The Difficulties of Distinguishing Faces of Other Races

“I don’t know if that’s him or not. They all look alike to me.”

It’s a pretty common statement. Or at least, it’s a pretty common thought because saying out loud is a pretty racist and offensive remark. But maybe it shouldn’t be. Because you know what? It’s a scientifically proven fact that people are able to remember faces from their own race much better than those of other races.

And scientists from Northwestern University are trying to figure out why.

Some theories go along the lines of the idea that people are just more used to seeing faces from their own race and are able to spot differences more easily and quickly. Another guesses that intrinsic thought processes immediately group “others” together based on obvious shared characteristics – such as skin color – instead of storing the individual characterstics.

Both have support from prior experiments. When people are trained in facial recognition tasks and begin searching for traits and characteristics unique to individuals across ethnicities, the memory bias disappears. And when people are asked to remember faces from an “outside” group of the same race – for example students from the same college versus other colleges – the same memory difficulties appear.

Whatever the reasons, psychology professors Ken Paller and Joan Chiao decided to look at the brain activities behind them.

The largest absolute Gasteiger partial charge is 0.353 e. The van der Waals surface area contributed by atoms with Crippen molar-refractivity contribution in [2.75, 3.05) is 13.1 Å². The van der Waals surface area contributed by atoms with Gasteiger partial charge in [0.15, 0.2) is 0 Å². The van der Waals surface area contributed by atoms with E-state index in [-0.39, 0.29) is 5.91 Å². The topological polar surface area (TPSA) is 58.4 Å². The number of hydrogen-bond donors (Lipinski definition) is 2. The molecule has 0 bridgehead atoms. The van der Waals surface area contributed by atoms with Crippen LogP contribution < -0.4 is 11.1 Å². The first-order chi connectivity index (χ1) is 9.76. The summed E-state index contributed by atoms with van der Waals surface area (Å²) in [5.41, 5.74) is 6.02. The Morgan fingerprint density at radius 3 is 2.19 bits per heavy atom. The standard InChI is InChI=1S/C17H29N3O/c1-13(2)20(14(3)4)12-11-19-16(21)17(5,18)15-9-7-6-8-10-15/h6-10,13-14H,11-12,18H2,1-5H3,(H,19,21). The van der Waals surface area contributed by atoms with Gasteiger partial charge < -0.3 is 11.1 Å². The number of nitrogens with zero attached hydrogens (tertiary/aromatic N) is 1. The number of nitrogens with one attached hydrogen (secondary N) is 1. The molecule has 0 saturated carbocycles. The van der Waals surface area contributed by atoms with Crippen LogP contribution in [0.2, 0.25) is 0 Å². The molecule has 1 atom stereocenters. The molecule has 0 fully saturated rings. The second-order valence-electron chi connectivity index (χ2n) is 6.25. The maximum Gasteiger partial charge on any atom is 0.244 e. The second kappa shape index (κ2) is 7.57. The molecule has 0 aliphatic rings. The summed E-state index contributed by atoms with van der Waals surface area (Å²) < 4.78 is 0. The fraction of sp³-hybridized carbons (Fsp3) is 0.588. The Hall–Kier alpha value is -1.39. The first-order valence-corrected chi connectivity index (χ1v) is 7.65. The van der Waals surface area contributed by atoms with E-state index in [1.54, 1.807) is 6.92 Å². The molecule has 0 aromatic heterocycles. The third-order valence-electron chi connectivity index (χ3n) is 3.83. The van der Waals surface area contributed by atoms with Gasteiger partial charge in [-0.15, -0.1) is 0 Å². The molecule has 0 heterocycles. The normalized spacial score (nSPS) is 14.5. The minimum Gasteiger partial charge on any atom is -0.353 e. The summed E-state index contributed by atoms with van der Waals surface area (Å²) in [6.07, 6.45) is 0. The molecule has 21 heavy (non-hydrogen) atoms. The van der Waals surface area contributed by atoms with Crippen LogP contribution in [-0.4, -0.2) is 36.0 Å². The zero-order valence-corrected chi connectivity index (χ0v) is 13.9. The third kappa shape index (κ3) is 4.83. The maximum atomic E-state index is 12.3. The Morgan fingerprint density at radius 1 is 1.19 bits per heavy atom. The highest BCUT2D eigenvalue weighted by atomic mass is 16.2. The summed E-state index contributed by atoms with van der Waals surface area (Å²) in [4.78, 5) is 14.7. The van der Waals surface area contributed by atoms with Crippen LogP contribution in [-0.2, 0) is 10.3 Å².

The team measured the brain activity of 18 white volunteers while they tried to remember a set of faces both from their own ethnicity and others with an EEG.

As soon as somebody sees a face, there is usually a spike in brain activity in the very first 200 to 250 milliseconds called the N200 brain potential. This period has been associated previously with identifying facial features like the shape of eyes and nose or the spatial configuration of attributes. Then, a second spike in brain activity about 300 milliseconds after seeing the face that lasts several hundred milliseconds lays down elaborative encoding.

Unlike individuation, elaborative encoding puts social inferences together with a face, like if it looks nice or mean, a scientist or librarian, or if it looks like a famous movie star. These types of memory formations are what make the faces really stick.

However, elaborative encoding is dependent on the initial recognition of distinguishing features, indicated by the N200 spike previously described. And that initial spike didn’t always happen.

Every single face from the volunteers’ own race caused the N200 spike. This doesn’t mean every face was remembered, but the potential for it to be remembered was there. In contrast, not every face from other ethnicities invoked the initial spike, meaning those faces didn’t even stand a chance at being remembered.

Again, why this is isn’t clear. It could be for many reasons. But I think it’s interesting that we’re hard-wired for remembering faces from our own ethnicity.

So don’t feel so bad about difficulties distinguishing and remembering faces from other races. It doesn’t mean you’re racist, just human, and that you have to try that much harder to make up for it.

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About bigkingken

A science writer dedicated to proving that the Big Ten - or the Committee on Institutional Cooperation, if you will - is more than athletics.
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